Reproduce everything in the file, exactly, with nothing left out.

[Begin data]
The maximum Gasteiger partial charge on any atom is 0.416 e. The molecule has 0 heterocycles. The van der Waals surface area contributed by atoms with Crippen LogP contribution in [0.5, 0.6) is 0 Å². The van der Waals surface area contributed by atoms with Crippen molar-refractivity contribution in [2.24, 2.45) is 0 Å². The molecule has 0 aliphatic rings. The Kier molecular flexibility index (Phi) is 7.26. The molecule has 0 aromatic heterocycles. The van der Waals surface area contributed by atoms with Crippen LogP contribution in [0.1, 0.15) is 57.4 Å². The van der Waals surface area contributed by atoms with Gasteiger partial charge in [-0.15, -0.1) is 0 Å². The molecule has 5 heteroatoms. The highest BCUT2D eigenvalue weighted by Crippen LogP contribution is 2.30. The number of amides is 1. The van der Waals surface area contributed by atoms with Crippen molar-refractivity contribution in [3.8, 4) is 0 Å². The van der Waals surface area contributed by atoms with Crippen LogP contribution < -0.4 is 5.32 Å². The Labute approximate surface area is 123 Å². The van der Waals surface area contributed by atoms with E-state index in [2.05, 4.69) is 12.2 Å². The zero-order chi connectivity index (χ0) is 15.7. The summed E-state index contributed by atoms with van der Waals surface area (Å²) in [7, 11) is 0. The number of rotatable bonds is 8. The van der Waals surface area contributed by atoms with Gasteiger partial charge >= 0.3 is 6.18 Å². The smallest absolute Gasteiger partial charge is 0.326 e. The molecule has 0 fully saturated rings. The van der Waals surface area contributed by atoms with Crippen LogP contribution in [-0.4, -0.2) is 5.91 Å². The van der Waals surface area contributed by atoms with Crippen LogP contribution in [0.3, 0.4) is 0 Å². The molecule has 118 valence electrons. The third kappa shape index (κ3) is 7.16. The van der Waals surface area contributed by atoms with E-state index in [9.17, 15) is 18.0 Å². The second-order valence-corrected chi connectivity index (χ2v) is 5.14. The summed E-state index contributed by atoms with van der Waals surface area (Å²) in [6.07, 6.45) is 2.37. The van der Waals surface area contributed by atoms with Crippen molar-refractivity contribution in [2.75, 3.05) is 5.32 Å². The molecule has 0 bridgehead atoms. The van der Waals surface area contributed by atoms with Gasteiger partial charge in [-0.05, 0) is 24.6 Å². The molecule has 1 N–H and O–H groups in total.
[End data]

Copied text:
The maximum Gasteiger partial charge on any atom is 0.416 e. The molecule has 0 heterocycles. The van der Waals surface area contributed by atoms with Crippen LogP contribution in [0.5, 0.6) is 0 Å². The van der Waals surface area contributed by atoms with Crippen molar-refractivity contribution in [2.24, 2.45) is 0 Å². The molecule has 0 aliphatic rings. The Kier molecular flexibility index (Phi) is 7.26. The molecule has 0 aromatic heterocycles. The van der Waals surface area contributed by atoms with Crippen LogP contribution in [0.1, 0.15) is 57.4 Å². The van der Waals surface area contributed by atoms with Gasteiger partial charge in [-0.15, -0.1) is 0 Å². The molecule has 5 heteroatoms. The highest BCUT2D eigenvalue weighted by Crippen LogP contribution is 2.30. The number of amides is 1. The van der Waals surface area contributed by atoms with Crippen molar-refractivity contribution in [3.8, 4) is 0 Å². The van der Waals surface area contributed by atoms with Crippen LogP contribution < -0.4 is 5.32 Å². The Labute approximate surface area is 123 Å². The van der Waals surface area contributed by atoms with E-state index in [2.05, 4.69) is 12.2 Å². The zero-order chi connectivity index (χ0) is 15.7. The summed E-state index contributed by atoms with van der Waals surface area (Å²) in [7, 11) is 0. The number of rotatable bonds is 8. The van der Waals surface area contributed by atoms with Gasteiger partial charge >= 0.3 is 6.18 Å². The smallest absolute Gasteiger partial charge is 0.326 e. The molecule has 0 fully saturated rings. The van der Waals surface area contributed by atoms with Crippen LogP contribution in [-0.4, -0.2) is 5.91 Å². The van der Waals surface area contributed by atoms with Crippen LogP contribution in [0.3, 0.4) is 0 Å². The molecule has 118 valence electrons. The third kappa shape index (κ3) is 7.16. The van der Waals surface area contributed by atoms with E-state index in [9.17, 15) is 18.0 Å². The second-order valence-corrected chi connectivity index (χ2v) is 5.14. The summed E-state index contributed by atoms with van der Waals surface area (Å²) in [6.07, 6.45) is 2.37. The van der Waals surface area contributed by atoms with Crippen molar-refractivity contribution in [2.75, 3.05) is 5.32 Å². The molecule has 0 bridgehead atoms. The van der Waals surface area contributed by atoms with Gasteiger partial charge in [-0.05, 0) is 24.6 Å². The molecule has 1 N–H and O–H groups in total.